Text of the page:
Published online by Cambridge University Press: 25 July 2019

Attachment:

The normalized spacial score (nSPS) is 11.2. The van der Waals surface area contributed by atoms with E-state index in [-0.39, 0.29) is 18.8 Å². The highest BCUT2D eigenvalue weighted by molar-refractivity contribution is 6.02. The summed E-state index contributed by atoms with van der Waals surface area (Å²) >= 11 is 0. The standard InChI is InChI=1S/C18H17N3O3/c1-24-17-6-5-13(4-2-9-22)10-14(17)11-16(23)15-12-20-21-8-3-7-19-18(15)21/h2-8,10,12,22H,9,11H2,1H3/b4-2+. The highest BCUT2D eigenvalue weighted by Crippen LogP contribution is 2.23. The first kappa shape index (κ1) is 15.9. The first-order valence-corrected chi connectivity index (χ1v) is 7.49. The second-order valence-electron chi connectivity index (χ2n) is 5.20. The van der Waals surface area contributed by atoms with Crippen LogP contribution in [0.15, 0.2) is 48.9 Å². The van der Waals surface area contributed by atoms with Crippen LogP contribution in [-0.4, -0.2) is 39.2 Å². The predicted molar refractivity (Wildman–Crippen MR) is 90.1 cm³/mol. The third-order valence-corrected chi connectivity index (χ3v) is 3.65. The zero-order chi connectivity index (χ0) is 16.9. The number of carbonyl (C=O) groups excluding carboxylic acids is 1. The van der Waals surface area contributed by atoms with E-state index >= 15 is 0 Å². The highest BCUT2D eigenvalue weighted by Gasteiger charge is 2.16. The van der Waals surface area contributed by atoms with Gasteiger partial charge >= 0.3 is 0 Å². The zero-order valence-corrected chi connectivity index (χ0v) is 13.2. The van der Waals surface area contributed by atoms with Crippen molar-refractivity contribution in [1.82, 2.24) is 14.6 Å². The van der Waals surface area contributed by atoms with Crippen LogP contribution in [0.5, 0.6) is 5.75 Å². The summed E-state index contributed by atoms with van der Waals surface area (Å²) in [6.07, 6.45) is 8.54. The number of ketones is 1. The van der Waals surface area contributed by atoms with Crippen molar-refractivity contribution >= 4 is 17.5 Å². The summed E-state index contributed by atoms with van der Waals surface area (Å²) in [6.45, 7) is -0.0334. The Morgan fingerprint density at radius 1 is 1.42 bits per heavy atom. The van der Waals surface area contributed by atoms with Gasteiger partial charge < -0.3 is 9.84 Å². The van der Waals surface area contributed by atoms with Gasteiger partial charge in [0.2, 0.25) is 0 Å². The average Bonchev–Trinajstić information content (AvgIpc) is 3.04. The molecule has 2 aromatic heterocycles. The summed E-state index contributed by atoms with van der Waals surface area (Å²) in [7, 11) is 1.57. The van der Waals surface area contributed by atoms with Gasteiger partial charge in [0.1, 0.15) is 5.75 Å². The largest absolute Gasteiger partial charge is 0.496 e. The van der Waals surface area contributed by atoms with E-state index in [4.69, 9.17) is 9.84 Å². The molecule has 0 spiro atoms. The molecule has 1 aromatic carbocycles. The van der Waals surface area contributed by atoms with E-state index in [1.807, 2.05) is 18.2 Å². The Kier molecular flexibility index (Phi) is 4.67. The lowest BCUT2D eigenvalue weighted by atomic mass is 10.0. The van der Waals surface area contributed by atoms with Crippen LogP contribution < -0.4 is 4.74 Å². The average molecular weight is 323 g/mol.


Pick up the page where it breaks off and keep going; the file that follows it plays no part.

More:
This study investigates the extent to which internal and contextual factors moderate the linguistic interdependence between receptive vocabulary skills in emergent bilingual children. Such factors are frequently related to first (L1) and second language (L2) skills, but few studies have examined their concurrent influence on the cross-language relationship, or have linked the results to the two main explanatory models for interdependence: common underlying proficiency or individual differences. Using a cross-sectional correlational design, concept comprehension was bilingually assessed in 154 children of Turkish background (aged 4 to 6), attending Flemish preschool. Regression analyses revealed that Turkish L1 vocabulary size significantly predicted Dutch L2 vocabulary size, which is in line with interdependence theories. Age, preschool grade, and L2 use at home positively predicted L2 vocabulary. Newly arrived immigrant status and maternal education (partly) predicted L2 vocabulary negatively, the latter especially in 3rd preschool grade. Concerning moderation, indications were found for weakening interdependence for high L2 use at home (3rd preschool grade) and newly arrived immigrant status. Overall, our findings implicate that interdependence in emergent bilinguals’ vocabulary depends on the examined factors to a limited degree only. Finally, our data point to the individual differences model, rather than the common underlying proficiency model of linguistic interdependence.